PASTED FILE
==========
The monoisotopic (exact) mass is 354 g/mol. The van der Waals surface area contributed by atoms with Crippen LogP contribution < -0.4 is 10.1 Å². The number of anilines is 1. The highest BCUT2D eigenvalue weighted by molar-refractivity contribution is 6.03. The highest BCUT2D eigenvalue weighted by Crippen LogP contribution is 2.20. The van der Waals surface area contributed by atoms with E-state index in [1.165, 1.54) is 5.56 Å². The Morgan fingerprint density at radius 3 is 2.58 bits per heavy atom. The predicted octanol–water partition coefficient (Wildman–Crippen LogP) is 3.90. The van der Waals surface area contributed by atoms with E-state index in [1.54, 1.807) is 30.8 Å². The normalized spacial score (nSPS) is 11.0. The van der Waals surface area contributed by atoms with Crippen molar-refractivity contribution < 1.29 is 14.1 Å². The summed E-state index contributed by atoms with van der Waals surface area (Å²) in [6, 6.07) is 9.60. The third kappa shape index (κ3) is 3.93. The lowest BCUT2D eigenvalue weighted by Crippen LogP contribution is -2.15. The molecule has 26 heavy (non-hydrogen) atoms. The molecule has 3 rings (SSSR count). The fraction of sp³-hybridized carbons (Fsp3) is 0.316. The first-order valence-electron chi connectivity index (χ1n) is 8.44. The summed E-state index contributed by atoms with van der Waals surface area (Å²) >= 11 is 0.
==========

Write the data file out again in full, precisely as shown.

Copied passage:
The monoisotopic (exact) mass is 354 g/mol. The van der Waals surface area contributed by atoms with Crippen LogP contribution < -0.4 is 10.1 Å². The number of anilines is 1. The highest BCUT2D eigenvalue weighted by molar-refractivity contribution is 6.03. The highest BCUT2D eigenvalue weighted by Crippen LogP contribution is 2.20. The van der Waals surface area contributed by atoms with E-state index in [1.165, 1.54) is 5.56 Å². The Morgan fingerprint density at radius 3 is 2.58 bits per heavy atom. The predicted octanol–water partition coefficient (Wildman–Crippen LogP) is 3.90. The van der Waals surface area contributed by atoms with E-state index in [1.54, 1.807) is 30.8 Å². The normalized spacial score (nSPS) is 11.0. The van der Waals surface area contributed by atoms with Crippen molar-refractivity contribution < 1.29 is 14.1 Å². The summed E-state index contributed by atoms with van der Waals surface area (Å²) in [6, 6.07) is 9.60. The third kappa shape index (κ3) is 3.93. The lowest BCUT2D eigenvalue weighted by Crippen LogP contribution is -2.15. The molecule has 26 heavy (non-hydrogen) atoms. The molecule has 3 rings (SSSR count). The fraction of sp³-hybridized carbons (Fsp3) is 0.316. The first-order valence-electron chi connectivity index (χ1n) is 8.44. The summed E-state index contributed by atoms with van der Waals surface area (Å²) >= 11 is 0.